“I lived on Wallace Street in the Wooster Square area…all shirt factories and dress factories. All the Italians, they worked in shirt shops. You go in a house on Wooster Street and you’ll find fifty shirt makers in those apartments. Four story buildings. And rows of machines. Some of the men went to work in shirt shops—in the packing department, some in the pressing department, some stitched. I was number ten in the family. Most of the family above [me] had to quit school to go to work.
“We had 14 kids. Everybody had to pull in their share. I had seven sisters and all seven of them either worked in a shirt factory and one worked in a dress factory. They worked in the shirt factories for years. One place of employment for forty years.
“The shops were on one side of the street, the houses were on the other side of the street so all they had to do was walk out the front door and go to work...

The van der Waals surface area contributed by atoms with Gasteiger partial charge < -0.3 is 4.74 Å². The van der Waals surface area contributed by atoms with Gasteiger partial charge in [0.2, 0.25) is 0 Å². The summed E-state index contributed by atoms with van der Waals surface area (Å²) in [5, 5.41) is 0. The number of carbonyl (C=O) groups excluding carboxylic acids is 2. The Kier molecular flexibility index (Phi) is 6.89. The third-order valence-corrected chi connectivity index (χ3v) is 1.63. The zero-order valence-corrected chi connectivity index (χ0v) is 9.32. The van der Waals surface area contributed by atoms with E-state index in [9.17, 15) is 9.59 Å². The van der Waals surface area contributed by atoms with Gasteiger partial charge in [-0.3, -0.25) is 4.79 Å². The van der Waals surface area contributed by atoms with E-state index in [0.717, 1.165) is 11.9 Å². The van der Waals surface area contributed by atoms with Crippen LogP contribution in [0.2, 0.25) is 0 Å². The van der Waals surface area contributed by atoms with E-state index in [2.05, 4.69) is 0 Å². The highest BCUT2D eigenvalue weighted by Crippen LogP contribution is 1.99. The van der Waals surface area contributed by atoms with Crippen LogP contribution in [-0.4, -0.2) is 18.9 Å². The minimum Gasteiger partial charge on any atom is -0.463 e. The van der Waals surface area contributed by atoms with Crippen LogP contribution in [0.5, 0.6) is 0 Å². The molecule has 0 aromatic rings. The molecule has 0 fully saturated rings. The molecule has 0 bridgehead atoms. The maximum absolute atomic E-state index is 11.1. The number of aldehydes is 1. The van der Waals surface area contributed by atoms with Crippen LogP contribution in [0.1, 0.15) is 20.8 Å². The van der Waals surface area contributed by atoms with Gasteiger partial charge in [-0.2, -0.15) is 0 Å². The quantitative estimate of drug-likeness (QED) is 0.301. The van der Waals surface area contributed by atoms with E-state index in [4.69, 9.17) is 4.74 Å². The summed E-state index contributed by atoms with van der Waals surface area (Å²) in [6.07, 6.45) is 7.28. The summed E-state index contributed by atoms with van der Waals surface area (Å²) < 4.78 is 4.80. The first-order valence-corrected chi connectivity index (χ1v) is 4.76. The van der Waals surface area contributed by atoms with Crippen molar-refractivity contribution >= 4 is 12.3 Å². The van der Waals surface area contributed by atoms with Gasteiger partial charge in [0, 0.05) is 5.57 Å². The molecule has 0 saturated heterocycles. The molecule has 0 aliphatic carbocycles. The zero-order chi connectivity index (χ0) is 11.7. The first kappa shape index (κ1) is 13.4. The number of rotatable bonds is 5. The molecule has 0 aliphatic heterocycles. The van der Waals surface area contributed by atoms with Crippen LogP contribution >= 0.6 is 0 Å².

“When New York got completely organized, the ‘runaway shops’ came to New Haven. They ran to New Haven where there were no union shops. And they would open up a storefront. They’d put twenty, thirty machines on the fourth floor and most of the stitching plants were on the fourth floor with no elevator. Conditions were horrible.”
…”Then in the 1930s came the Amalgamated and they started organizing drives in the area.”
Excerpts from a 1999 interview with Anthony Riccio, published in Riccio's The Italian American Experience in New Haven: Images and Oral Histories, 2006